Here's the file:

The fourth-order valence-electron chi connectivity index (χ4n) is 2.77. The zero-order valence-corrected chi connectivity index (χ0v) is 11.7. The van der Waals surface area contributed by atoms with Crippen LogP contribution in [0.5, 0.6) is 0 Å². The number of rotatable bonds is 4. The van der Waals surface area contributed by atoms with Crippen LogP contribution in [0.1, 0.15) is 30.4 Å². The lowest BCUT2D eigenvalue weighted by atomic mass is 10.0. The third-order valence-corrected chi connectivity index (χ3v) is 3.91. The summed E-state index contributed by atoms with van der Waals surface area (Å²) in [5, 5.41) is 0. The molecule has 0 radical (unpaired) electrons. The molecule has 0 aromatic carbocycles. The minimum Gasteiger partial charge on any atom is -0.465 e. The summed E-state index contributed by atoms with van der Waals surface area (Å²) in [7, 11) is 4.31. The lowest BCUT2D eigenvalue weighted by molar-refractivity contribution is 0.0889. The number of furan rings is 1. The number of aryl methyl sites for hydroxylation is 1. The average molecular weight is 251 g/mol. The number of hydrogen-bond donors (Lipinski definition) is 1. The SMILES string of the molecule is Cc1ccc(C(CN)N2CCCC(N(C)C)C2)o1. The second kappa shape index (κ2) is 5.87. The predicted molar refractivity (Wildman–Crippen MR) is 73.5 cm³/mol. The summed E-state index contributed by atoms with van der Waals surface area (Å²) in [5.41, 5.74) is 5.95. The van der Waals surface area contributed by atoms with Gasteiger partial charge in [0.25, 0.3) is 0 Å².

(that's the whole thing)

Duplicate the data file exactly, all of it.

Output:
The fourth-order valence-electron chi connectivity index (χ4n) is 2.77. The zero-order valence-corrected chi connectivity index (χ0v) is 11.7. The van der Waals surface area contributed by atoms with Crippen LogP contribution in [0.5, 0.6) is 0 Å². The number of rotatable bonds is 4. The van der Waals surface area contributed by atoms with Crippen LogP contribution in [0.1, 0.15) is 30.4 Å². The lowest BCUT2D eigenvalue weighted by atomic mass is 10.0. The third-order valence-corrected chi connectivity index (χ3v) is 3.91. The summed E-state index contributed by atoms with van der Waals surface area (Å²) in [5, 5.41) is 0. The molecule has 0 radical (unpaired) electrons. The molecule has 0 aromatic carbocycles. The minimum Gasteiger partial charge on any atom is -0.465 e. The summed E-state index contributed by atoms with van der Waals surface area (Å²) in [7, 11) is 4.31. The lowest BCUT2D eigenvalue weighted by molar-refractivity contribution is 0.0889. The number of furan rings is 1. The number of aryl methyl sites for hydroxylation is 1. The average molecular weight is 251 g/mol. The number of hydrogen-bond donors (Lipinski definition) is 1. The SMILES string of the molecule is Cc1ccc(C(CN)N2CCCC(N(C)C)C2)o1. The second kappa shape index (κ2) is 5.87. The predicted molar refractivity (Wildman–Crippen MR) is 73.5 cm³/mol. The summed E-state index contributed by atoms with van der Waals surface area (Å²) in [5.41, 5.74) is 5.95. The van der Waals surface area contributed by atoms with Gasteiger partial charge in [0.25, 0.3) is 0 Å².